Last month, RadioShack Corporation (NASDAQOTH:RSHCQ) announced plans to close up to 1,100 stores. Comparable-store sales at the struggling electronics chain fell 8.8% last year, culminating in a 19% decline during the fourth quarter. This led to a full-year adjusted loss of more than $300 million, and RadioShack's management clearly recognized the need for drastic action to stop the bleeding.
However, RadioShack needs the approval of two major creditors to close this many stores. So far, it has not succeeded in getting the lenders on board, according to The Wall Street Journal. Unfortunately, the delay is further endangering RadioShack's long-term survival chances. Best Buy (NYSE:BBY) would be the biggest beneficiary if RadioShack goes under, as it would become the last national electronics retailer.
Too many stores
In previous years, RadioShack pursued growth by placing stores closer and closer together. This was a viable concept when the company was primarily selling specialized electronics items that were not widely available and therefore carried high margins.
By contrast, today RadioShack's business is heavily weighted toward selling mobile products: cellphones, tablets, and related accessories. Competition is brutal in this market. RadioShack competes with wireless carriers, online retailers, discount stores, Best Buy's big-box stores, and small-format Best Buy Mobile stores. As a result, RadioShack's gross margin has plummeted in recent years.
In this context, it's no surprise that RadioShack cannot support the operating costs of its massive store base, which includes more than 4,000 company-owned locations. In many markets, the company has far more real estate than it needs. One RadioShack executive recently noted that it had eight stores within five miles of his home in Fort Worth! Closing stores is thus a no-brainer.
Problems with the lenders
That said, under its new loan and credit line agreements, RadioShack needs its lenders' consent to close more than 200 stores per year. Agreeing to the store closing plan should also be a no-brainer for the lenders.
However, some lenders are hoping to receive a portion of the cash RadioShack would free up from liquidating nearly 25% of its inventory. Others are concerned that the store closing plan doesn't go far enough. RadioShack seems to have a problem of "too many cooks in the kitchen."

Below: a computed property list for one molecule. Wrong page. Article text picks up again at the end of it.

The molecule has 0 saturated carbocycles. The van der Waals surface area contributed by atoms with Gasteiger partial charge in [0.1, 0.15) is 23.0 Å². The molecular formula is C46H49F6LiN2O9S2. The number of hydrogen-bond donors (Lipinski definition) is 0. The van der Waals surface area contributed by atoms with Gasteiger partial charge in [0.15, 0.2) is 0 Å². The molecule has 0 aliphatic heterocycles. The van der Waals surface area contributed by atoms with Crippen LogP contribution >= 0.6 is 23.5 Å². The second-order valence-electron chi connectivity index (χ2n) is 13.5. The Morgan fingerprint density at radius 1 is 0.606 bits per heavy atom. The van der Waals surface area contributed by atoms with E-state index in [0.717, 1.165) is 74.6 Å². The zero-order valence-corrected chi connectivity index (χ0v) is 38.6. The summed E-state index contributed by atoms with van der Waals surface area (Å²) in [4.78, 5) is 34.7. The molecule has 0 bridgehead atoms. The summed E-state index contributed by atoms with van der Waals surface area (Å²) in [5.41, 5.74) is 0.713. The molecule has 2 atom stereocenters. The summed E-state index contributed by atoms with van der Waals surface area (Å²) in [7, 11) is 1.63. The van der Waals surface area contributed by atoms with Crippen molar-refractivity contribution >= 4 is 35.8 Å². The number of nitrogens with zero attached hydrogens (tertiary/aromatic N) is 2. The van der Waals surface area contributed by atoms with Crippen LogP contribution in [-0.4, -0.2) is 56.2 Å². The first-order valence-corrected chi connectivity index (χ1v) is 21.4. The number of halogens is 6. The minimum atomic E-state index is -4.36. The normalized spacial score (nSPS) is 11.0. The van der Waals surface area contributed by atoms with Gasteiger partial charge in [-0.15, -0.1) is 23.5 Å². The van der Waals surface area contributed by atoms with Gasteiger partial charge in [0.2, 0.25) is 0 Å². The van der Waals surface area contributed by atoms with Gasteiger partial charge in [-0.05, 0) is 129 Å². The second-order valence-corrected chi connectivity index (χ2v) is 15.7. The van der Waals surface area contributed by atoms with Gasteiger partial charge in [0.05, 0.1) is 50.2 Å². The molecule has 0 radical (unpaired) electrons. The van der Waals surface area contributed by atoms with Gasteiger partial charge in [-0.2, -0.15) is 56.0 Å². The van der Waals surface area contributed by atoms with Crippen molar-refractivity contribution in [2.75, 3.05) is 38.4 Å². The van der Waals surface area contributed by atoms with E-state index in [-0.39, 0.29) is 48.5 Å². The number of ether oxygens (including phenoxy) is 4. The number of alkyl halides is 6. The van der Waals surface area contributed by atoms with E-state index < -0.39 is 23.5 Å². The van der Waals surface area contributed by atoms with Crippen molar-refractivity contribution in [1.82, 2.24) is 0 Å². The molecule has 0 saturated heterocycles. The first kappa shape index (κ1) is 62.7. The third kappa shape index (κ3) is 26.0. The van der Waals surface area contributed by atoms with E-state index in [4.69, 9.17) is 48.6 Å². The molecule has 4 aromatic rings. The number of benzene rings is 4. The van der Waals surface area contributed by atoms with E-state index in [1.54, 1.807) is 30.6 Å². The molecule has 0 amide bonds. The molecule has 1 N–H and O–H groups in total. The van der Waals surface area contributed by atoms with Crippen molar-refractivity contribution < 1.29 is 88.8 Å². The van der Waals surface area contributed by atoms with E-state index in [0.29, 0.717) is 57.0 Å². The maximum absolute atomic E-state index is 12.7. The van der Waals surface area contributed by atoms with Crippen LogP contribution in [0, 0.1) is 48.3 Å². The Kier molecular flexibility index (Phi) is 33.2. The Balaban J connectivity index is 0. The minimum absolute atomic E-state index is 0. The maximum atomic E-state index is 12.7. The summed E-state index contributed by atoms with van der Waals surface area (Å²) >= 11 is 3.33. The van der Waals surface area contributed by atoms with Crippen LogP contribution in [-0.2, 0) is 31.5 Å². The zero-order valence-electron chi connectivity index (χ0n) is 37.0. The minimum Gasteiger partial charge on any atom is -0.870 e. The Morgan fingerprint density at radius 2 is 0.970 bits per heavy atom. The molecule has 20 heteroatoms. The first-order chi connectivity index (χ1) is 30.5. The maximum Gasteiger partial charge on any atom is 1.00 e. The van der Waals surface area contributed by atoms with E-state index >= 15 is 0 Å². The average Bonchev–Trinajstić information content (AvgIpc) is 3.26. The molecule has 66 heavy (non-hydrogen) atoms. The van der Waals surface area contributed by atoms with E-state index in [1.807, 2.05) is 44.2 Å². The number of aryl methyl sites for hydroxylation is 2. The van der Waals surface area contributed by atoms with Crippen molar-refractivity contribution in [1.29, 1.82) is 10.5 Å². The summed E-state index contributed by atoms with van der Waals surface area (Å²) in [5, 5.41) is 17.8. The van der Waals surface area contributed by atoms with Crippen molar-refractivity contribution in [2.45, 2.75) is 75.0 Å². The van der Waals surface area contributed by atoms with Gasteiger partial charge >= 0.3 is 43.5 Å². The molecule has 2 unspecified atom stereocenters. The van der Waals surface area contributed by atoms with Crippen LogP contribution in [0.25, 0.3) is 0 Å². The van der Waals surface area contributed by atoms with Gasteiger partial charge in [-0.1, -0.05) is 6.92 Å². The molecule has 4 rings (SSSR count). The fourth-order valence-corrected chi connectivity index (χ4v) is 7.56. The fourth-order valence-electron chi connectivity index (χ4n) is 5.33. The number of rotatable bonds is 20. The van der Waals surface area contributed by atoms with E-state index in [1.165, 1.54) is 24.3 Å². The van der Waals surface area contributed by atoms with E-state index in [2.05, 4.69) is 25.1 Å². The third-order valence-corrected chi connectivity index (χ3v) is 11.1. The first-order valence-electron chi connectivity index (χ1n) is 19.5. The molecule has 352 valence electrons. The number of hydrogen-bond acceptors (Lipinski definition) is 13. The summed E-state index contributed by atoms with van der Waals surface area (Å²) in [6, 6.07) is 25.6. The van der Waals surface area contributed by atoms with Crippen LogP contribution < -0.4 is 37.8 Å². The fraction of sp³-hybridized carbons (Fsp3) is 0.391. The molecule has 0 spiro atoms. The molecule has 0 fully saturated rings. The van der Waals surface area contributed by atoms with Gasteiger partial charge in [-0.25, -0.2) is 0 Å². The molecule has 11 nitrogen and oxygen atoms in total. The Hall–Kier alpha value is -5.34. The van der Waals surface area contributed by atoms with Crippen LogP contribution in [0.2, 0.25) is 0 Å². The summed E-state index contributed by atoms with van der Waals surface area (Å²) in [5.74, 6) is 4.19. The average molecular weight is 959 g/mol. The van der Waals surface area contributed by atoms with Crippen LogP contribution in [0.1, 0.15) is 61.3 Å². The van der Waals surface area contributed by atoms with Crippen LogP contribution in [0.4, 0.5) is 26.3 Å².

The longer these negotiations take, the longer RadioShack will continue to burn cash. Last year, the company only avoided a significant use of cash through a $242 million decline in accounts receivable that reduced working capital. RadioShack won't be able to replicate that performance going forward, and the company's $554 million of liquidity won't last long if it can only close 200 stores a year.
Best Buy executives must be happy
Best Buy faces many of the same headwinds as RadioShack, but it is in a much stronger position because it has a more diversified business. Best Buy's partnerships with popular brands like Samsung also give it an edge. Most important, Best Buy is still profitable, although its earnings have been going in the wrong direction.
While Best Buy could benefit from RadioShack's store closure plan -- which would lessen competition for its own stores -- it would benefit even more if RadioShack folded entirely. With RadioShack on the ropes, it would not be surprising if Best Buy becomes more aggressive in terms of marketing and promotions in hopes of taking market share.
RadioShack is in big trouble today. Unfortunately, lenders have it over a barrel, as it cannot close very many stores without getting permission. The lenders don't have much urgency to act because their claims are "first in line" if RadioShack were to go bankrupt. Shareholders don't have that luxury.
As a result, investors should stay far away from RadioShack. The company should be able to make it through 2014, but by the middle of 2015 it could face serious liquidity issues unless the lenders relent. Best Buy has better prospects, but it is still a very risky investment candidate. Even if RadioShack disappears, it will face brutal competition from discounters and online merchants that will make earnings growth challenging.
Adam Levine-Weinberg has no position in any stocks mentioned, and neither does The Motley Fool. Try any of our Foolish newsletter services free for 30 days. We Fools may not all hold the same opinions, but we all believe that considering a diverse range of insights makes us better investors. The Motley Fool has a disclosure policy.